As I knew our show followed this model, I took care not to call it a sequel, but to describe it accurately as a spin-off.
Now, I didn’t see the quote(s), but I understand someone, somewhere, at some point (maybe early in the show’s development when its tone and content hadn’t been settled) described RID as a sequel to Prime. Let me set the record straight: THAT PERSON WAS WRONG. Whether they accidentally used the wrong term or whether they were misinformed, they were wrong. I feel confident in saying that person didn’t set out to deliberately mislead fans.
AT NO TIME after I was hired was I told RID was a sequel to Prime and/or that I should make it one. In fact, here were the directives for RID, as agreed upon by the Executive Producer, the executives at Hasbro Studios, the executives at Hasbro (the people who develop and create the toys and are the true keepers of the series lore), and by me:
- Make the show less serialized than Prime – So a viewer that misses an episode doesn’t feel penalized.
- Make the show more accessible than Prime – A primary goal of the show was to attract new viewers who may not have any experience whatsoever with Transformers. Transformers has 30 years of lore behind it, and Prime played heavily into that lore as a key part of its storytelling. Thirty years of lore can be daunting to a new viewer. We wanted new viewers to be able to come to our series cold, at just about any episode, and grasp quickly who the characters were, what their general mission was, and what the stakes were. That necessitated a different and simplified kind of storytelling and arc plotting. Our individual episodes were meant to be self-contained stories. A larger arc would be present in each season, but in an unobtrusive way… Dealt with most heavily in season openers and finales. Episodes in between could mention the larger arc, but for the most part needed to stand separate so they could be enjoyed on their own, even if viewers never saw an episode before or watched another one after.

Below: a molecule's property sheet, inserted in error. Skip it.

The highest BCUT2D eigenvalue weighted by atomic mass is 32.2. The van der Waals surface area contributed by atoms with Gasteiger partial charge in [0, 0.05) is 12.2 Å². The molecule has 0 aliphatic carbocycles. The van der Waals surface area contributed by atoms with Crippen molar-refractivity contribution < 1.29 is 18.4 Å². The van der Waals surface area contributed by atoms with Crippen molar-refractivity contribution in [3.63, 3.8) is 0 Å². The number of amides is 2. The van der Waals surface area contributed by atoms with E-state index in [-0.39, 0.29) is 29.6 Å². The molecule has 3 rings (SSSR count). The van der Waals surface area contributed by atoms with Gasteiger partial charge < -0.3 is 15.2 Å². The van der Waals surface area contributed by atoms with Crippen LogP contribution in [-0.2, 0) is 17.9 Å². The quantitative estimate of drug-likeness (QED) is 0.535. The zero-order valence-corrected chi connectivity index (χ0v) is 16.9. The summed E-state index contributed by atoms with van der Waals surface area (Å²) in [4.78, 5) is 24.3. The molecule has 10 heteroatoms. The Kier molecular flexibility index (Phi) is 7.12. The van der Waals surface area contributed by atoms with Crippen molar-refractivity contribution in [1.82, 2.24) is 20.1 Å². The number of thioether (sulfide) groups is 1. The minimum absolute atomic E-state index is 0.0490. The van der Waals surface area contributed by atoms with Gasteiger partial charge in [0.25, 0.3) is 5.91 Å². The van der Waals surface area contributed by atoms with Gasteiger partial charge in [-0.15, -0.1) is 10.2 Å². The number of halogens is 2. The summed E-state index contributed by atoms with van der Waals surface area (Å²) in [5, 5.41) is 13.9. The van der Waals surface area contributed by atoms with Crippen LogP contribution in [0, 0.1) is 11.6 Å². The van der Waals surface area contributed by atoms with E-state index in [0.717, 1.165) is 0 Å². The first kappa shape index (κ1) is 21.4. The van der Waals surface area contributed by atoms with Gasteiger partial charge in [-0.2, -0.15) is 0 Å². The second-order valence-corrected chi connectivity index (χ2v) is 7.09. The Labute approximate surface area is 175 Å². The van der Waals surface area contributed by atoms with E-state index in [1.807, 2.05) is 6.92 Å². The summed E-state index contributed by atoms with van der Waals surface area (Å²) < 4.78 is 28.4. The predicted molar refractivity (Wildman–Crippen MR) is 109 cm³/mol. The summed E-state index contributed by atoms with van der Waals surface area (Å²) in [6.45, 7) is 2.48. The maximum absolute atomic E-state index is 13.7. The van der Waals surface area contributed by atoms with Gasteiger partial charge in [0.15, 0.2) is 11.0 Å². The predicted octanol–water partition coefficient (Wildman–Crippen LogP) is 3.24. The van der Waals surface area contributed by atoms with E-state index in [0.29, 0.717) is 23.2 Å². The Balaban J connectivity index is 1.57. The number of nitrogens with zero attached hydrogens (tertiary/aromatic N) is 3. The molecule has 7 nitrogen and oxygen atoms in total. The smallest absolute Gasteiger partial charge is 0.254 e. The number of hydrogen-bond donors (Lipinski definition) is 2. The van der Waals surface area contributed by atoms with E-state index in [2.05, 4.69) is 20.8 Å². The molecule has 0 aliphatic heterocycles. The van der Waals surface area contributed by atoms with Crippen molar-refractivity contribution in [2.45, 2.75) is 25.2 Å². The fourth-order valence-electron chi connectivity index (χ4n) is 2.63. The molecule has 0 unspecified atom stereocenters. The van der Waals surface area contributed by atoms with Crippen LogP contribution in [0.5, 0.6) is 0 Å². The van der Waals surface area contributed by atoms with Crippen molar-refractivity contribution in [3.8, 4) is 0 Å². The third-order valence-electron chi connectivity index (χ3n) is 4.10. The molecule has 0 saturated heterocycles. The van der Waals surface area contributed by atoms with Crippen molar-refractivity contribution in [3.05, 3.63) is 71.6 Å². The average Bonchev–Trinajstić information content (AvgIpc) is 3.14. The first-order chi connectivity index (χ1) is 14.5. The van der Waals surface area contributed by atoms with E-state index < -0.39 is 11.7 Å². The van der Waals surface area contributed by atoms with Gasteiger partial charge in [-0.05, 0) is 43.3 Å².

- Create and develop new characters – To give a sense of freshness, and to provide new viewers with a sense that the characters were “theirs.”
- Make the show a lighter tone than Prime – To intentionally target a newer and younger audience, the decision was made to give the series a more comedic tone and to de-emphasize the darker and grittier tone of Prime.